In working with buyers and sellers over the years, I've learned that people often have misperceptions about Realtors. After all, some folks have never bought or sold property; many others only are involved in a real estate transaction every decade or two. I'd like to take this opportunity to clear up some of that confusion.
That agent may not be a Realtor
I can't tell you how many people I encounter think the term Realtor is synonymous with real estate agent. It isn't so. An agent is a person who is licensed to sell real estate. But only an agent who also belongs to the National Association of Realtors may legally call him or herself a Realtor.
Realtors belong to not only the national association, but also their state and local Realtor associations. All Realtors pledge to abide by a strict code of professional conduct. Any member of the public or another Realtor who feels that a Realtor has not upheld the code of ethics may charge that Realtor with a violation. Punishment for those found to have violated the code of conduct ranges from a letter of warning to a $5,000 fine or even termination of Realtor membership. If you want to know if a particular agent is a Realtor, ask what local association of Realtors she belongs to.
Agent or broker?
People also often use the words agent and broker interchangeably. Again, they have different meanings. All agents must be sponsored by a broker. The broker is ultimately responsible for all real estate transactions in which agents of that firm are involved. In Texas, a broker must have at least two years experience as a salesperson (agent), additional real estate education, and must pass an additional licensing exam.
It takes time and effort to get a license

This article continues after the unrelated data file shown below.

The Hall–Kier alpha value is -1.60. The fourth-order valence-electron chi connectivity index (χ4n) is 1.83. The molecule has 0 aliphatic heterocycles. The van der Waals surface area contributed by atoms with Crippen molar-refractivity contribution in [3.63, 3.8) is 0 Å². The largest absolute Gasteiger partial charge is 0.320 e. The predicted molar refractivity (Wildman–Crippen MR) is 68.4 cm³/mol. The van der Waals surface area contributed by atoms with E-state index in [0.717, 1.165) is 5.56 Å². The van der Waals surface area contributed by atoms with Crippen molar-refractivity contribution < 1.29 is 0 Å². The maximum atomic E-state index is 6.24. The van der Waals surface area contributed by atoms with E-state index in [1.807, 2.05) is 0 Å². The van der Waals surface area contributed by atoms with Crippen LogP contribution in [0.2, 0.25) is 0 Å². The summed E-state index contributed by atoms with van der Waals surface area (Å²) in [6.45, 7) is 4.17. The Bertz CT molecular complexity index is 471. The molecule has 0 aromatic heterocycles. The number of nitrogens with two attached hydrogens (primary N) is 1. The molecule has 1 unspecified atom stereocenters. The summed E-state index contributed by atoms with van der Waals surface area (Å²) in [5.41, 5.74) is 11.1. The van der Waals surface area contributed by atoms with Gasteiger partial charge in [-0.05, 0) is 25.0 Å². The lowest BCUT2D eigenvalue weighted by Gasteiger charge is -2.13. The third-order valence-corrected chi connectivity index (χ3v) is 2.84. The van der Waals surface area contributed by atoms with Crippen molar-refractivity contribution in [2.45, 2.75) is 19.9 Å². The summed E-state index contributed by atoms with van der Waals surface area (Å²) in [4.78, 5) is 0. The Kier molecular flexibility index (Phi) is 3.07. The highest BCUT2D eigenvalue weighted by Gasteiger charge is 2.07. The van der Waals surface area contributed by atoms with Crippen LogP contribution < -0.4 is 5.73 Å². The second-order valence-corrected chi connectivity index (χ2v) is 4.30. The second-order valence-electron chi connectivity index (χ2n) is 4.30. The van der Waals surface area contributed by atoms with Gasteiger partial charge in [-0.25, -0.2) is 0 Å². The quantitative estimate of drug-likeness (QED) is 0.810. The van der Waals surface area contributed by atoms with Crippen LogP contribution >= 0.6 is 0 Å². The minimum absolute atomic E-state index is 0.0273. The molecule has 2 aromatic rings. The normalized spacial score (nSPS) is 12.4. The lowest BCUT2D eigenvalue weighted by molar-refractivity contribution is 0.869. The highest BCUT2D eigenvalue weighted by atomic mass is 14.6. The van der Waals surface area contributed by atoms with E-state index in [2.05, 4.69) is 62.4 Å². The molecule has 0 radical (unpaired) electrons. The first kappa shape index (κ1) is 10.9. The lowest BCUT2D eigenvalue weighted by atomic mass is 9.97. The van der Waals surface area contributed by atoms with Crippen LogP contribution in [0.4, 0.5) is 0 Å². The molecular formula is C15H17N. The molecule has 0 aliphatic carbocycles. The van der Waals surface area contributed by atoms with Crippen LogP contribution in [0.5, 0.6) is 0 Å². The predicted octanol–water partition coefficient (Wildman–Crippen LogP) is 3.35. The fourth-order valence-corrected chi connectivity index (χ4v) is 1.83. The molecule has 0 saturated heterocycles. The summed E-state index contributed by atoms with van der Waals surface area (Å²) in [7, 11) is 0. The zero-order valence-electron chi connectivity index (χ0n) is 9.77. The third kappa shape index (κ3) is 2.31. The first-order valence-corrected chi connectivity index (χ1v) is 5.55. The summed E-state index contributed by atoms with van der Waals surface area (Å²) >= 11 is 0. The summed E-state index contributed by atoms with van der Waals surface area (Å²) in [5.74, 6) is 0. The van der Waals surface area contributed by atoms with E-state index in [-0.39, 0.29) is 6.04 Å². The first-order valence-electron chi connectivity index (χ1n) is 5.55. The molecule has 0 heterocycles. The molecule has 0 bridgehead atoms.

If you know someone who says it's easy to get a real estate license, that person either doesn't know what he's talking about or is relying on outdated information. Yes, it once was not too challenging to obtain a real estate license in Texas, but the requirements have become increasingly more stringent over the years. Not only must aspiring agents take hundreds of hours of courses and pass an exam, but existing licensees also are required to take continuing education to keep their licenses active. Applicants and existing licensees also undergo criminal background checks.
Show me the money
Real estate agents make a bunch of money, right? Some do. But it's not as common as you might think. The national median income for Realtors in 2007 was $47,700. Keep in mind that many real estate agents work only on commission. An agent may put in weeks or even months of work on a transaction and not see a penny of compensation if the deal falls apart.
Another belief along the same lines is that Realtors are just in it for the money. Don't get me wrong - most people I know in this business do want to make a comfortable living. (In that way, Realtors are no different from college professors, electricians, accountants, and most other people.) However, the majority of Realtors I know got into this business because it is tremendously gratifying to help a person or family buy or sell a home.
I hope you now have a better understanding of Realtors.
Whether you're interested in buying your first home, your next home, or just want to know more about home-ownership in general, I encourage you to check out a couple of great online resources: http://www.texasrealestate.com/ or http://www.har.com/ and for all of your Pearland TX and Northern Brazoria and Galveston County real estate needs, please visit my site at http://www.danfrankrealty.com. All of these sites offer tons of useful, real estate-related information geared specifically for Texans.
Danny Frank is a local Pearland TX Real Estate expert
This column was published in the 14Sept08 edition of the Galveston County Daily News